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Shakespeare’s Tragedies:  Violation and Identity

Alexander Leggatt


Cambridge University Press, 2005
$25, 228 pages, ISBN-10 0-521-60863-5


Reviewed by Andrea Trocha-Van Nort



Why is the notion of identity a problematic concept in the context of Renaissance Theater?  What causes a character’s identity to shift? Alexander Leggatt’s book provides a comprehensive examination of seven of Shakespeare’s tragedies—Titus Andronicus, Romeo and Juliet, Hamlet, Troilus and Cressida, Othello, King Lear, and Macbeth—with a view to debating the crisis endured by victims of some form of violation or defilement.  Identity and violation are examined in a comparative manner, beginning with the earliest play, Titus, and working toward the last of the major tragedies, Macbeth, following the order most commonly accepted as the chronology of Shakespeare’s plays.  The strengths of this work lie not only in the connections established between the plays over the course of the study, but also in the conclusions drawn regarding the audience’s participation in “redefining” victims. The author, Alexander Leggatt, Professor of English at University College, University of Toronto, has in the past, from 1987 to 1998, published widely on Shakespearean and Renaissance comedy. 

From a performance-studies viewpoint, Leggatt’s study leads to fresh consideration of the degradation of relationships in these works when violation forces an alteration in identity. As a first emphasis,  characters’ words become a source of confusion, either inappropriate given the context or ineffectual in conveying meaning: through the author’s lens, the act of verbal interpretation can itself disfigure.  Leggatt holds that, due to the juxtapositions of different actions in the plays, the names given to acts altering identity seem to create further ambiguities. Secondly, the double rape and maiming of Lavinia in Titus Andronicus serve as the paradigm according to which the other plays will be compared; unsettled identity problems from this early play are shown to crop up in various forms in the six other plays. The author explores these problems in a comparative format, showing how one play can either respond to or even “heal” [29] the offenses of this early play. What is communicated visually in Titus Andronicus through the staging of the violation of Lavinia becomes fully internalized in the words of the drama by the time of the writing of Macbeth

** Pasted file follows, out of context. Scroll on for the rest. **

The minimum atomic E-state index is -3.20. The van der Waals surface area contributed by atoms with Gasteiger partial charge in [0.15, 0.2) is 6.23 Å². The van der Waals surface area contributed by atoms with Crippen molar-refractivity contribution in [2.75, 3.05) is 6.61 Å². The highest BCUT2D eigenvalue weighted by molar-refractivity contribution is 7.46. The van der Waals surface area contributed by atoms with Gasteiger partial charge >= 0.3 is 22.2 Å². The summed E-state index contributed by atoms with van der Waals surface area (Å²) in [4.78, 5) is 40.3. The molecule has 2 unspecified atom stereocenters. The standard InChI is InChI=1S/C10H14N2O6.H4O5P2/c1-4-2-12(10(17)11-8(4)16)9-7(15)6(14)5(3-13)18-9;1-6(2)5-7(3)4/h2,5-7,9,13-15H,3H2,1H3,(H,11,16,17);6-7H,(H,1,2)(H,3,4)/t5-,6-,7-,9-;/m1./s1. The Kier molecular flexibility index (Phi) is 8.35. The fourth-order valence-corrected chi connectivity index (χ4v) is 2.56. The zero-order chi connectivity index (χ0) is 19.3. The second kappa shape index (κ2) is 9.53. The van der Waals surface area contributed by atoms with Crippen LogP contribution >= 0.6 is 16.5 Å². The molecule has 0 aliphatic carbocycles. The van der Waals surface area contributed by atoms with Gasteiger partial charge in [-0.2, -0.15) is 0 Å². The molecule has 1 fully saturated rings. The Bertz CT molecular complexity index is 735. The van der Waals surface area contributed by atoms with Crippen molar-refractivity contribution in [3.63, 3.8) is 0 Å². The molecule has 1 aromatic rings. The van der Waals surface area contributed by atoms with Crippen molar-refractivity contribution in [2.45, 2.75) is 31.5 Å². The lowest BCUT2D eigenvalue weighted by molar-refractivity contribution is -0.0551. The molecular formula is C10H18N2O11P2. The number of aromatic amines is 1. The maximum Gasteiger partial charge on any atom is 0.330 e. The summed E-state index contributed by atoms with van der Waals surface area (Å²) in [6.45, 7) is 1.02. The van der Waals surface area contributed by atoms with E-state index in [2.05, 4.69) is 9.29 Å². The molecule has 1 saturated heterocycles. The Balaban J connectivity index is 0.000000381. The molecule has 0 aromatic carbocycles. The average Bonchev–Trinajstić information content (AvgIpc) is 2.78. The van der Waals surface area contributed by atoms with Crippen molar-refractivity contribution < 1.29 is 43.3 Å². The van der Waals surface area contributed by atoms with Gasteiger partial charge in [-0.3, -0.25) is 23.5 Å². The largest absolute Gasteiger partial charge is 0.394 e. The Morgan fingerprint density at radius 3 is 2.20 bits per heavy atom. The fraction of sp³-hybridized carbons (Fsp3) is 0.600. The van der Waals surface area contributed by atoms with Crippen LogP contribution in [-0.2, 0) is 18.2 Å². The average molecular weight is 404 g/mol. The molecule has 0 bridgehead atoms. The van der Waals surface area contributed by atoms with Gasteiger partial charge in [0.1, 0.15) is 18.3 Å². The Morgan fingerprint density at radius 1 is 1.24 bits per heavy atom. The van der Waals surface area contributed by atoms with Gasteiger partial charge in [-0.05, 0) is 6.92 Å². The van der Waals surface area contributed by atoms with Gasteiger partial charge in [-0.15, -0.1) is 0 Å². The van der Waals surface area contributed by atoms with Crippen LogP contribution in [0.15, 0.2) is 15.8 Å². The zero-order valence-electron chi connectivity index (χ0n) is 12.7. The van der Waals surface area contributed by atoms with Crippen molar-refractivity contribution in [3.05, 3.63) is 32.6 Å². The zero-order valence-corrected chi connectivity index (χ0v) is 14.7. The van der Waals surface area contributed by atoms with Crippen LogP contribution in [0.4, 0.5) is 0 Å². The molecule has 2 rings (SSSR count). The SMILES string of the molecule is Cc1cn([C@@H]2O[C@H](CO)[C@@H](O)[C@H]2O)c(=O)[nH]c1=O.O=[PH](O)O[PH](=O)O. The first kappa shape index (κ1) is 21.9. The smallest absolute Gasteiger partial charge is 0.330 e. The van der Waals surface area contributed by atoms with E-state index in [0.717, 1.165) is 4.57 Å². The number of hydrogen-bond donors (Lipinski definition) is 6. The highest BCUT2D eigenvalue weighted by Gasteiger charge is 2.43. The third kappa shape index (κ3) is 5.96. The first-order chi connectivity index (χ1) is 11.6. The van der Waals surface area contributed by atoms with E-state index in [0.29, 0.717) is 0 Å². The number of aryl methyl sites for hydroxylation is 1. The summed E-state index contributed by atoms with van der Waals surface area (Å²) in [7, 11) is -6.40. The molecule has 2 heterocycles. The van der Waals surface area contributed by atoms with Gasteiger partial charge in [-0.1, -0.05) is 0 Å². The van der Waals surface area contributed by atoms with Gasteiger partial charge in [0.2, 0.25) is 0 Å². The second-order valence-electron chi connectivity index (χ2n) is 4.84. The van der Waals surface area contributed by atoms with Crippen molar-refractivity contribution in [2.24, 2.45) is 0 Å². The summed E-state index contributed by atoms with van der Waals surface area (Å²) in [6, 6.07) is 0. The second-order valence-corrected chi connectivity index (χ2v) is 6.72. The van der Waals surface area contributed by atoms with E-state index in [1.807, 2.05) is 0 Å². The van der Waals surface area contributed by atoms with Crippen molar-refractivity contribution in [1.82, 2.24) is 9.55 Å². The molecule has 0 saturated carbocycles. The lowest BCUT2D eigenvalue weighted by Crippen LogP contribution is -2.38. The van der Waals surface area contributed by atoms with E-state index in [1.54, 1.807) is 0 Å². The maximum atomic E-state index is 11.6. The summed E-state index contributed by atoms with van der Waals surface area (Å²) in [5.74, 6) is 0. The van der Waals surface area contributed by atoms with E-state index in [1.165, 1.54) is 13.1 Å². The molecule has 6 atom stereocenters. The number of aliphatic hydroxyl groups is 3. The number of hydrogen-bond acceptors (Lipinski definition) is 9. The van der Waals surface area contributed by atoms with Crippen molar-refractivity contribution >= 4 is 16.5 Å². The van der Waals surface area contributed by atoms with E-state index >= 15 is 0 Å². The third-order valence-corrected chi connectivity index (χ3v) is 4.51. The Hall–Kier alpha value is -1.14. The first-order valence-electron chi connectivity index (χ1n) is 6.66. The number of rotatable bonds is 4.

Leggatt’s study of Titus Andronicus brings the reader to see the boundaries created by identities:  “This was thy daughter,” as Marcus says when he first brings Lavinia back to Titus. From this Leggatt builds argumentation founded on the loss of identity—and consequently boundaries between oneself and others—as the product of violation. After being raped and mutilated, Lavinia becomes at once “herself and a nameless thing” [24]. Lavinia can no longer be read, nor can she correct others’ misguided interpretations of herself or of her violation (and her husband’s murder). In what Leggatt calls a “general crisis of language,” he points to Titus’s certainty of his ability to “understand” his daughter [III.ii.35-45], which, over the course of the monologue, moves toward a voiced need to “try” to understand her, a need which, for the author, involves “coercion” [20], “invasive[ness]” and “appropriation” [21]. Even as Titus speaks for Lavinia and maims himself to become like her, Leggatt believes Titus cannot read anyone but himself.  Moreover, when Lavinia again uses language, she must do so indirectly and, ostensibly, collectively, through a reference to Ovid and names: “Stuprum – Chiron – Demetrius” [IV.i.78]. The author calls this moment a “recover[y] of community” as Lavinia uses “the voice of a whole culture” [22] to accuse Tamora’s sons.  As the play finishes with Titus’s revenge, the author indicates that the characters involved in the violation have suffered a shift in identity: Lavinia remains nameless, while Chiron and Demetrius, as Rape and Murder, “are reduced to what they have done” [24], and, once named, dealt with. Despite this, Leggatt believes, as he writes in the conclusion to the book, the dramatist never rid himself of the specter of Lavinia, and in the tragedies that follow Titus, he must return to the “wounds” and “silence” [209] repeatedly, internalizing what is “physical and literal” [205] in this early play.